This word has crossed my path all week. Whether it’s been during a casual phone conversation, reading a magazine, or repeatedly when I “click” the info button on my television controller, the word “infotainment” is haunting me.This odd presence of Infotainment caused me to think about how this synonym for “soft journalism” is currently changing the way news is delivered and consumed.
Has entertainment value overshadowed news judgment? Does infotainment “taint” hard news or is it doing the “boring stuff” a favor? Is the marriage of news with entertainment beneficial because it keeps intended audiences occupied?If the 10 o’clock news is teased by a story about “How to be a Star” airing during American Idol, are viewers more likely to stay tuned in? Often–particularly on slow news days–the 5 o’clock news is teased by “women friendly” topics on the heels of Oprah. Does adding a warm-hearted human interest or feature-based story to the front page of the newspaper give readers a break from all the “bad stuff”?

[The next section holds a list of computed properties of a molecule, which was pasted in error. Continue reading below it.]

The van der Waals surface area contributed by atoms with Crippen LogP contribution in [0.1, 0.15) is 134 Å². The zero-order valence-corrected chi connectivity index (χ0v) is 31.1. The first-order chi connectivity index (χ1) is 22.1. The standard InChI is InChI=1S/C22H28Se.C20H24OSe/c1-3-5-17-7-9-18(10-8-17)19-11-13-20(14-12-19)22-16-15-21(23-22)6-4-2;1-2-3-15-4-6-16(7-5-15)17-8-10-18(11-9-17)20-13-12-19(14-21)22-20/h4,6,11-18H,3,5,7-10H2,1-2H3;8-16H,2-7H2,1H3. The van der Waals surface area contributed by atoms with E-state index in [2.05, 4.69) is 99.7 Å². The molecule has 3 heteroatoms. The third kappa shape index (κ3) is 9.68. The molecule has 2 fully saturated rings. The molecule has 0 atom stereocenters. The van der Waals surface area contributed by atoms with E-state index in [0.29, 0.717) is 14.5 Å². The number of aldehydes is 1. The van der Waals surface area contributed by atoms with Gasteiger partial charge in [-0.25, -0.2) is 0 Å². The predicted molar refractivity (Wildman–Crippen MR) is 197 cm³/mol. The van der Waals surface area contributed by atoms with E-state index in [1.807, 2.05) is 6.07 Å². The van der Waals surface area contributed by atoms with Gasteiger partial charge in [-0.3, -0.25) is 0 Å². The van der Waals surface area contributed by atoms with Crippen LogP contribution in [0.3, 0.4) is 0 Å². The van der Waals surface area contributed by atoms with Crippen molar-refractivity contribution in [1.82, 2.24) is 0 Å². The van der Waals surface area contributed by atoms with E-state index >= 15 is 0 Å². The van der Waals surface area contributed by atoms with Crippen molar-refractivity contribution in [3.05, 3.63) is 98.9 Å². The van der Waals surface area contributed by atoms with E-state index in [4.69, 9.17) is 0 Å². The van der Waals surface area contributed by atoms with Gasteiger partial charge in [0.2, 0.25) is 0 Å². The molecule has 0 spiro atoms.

There are many questions–however, I’m unsure there are answers. One thing is certain, the infotainment trend by news outlets is changing the media landscape and impacting PR professionals. Based on the desired goals for a media relations campaign, infotainment might not be a monster. At the same time, with infotainment creeping into traditional news outlets, we have to be extra keen on the tone of news stories, the message, the audience, and the focus.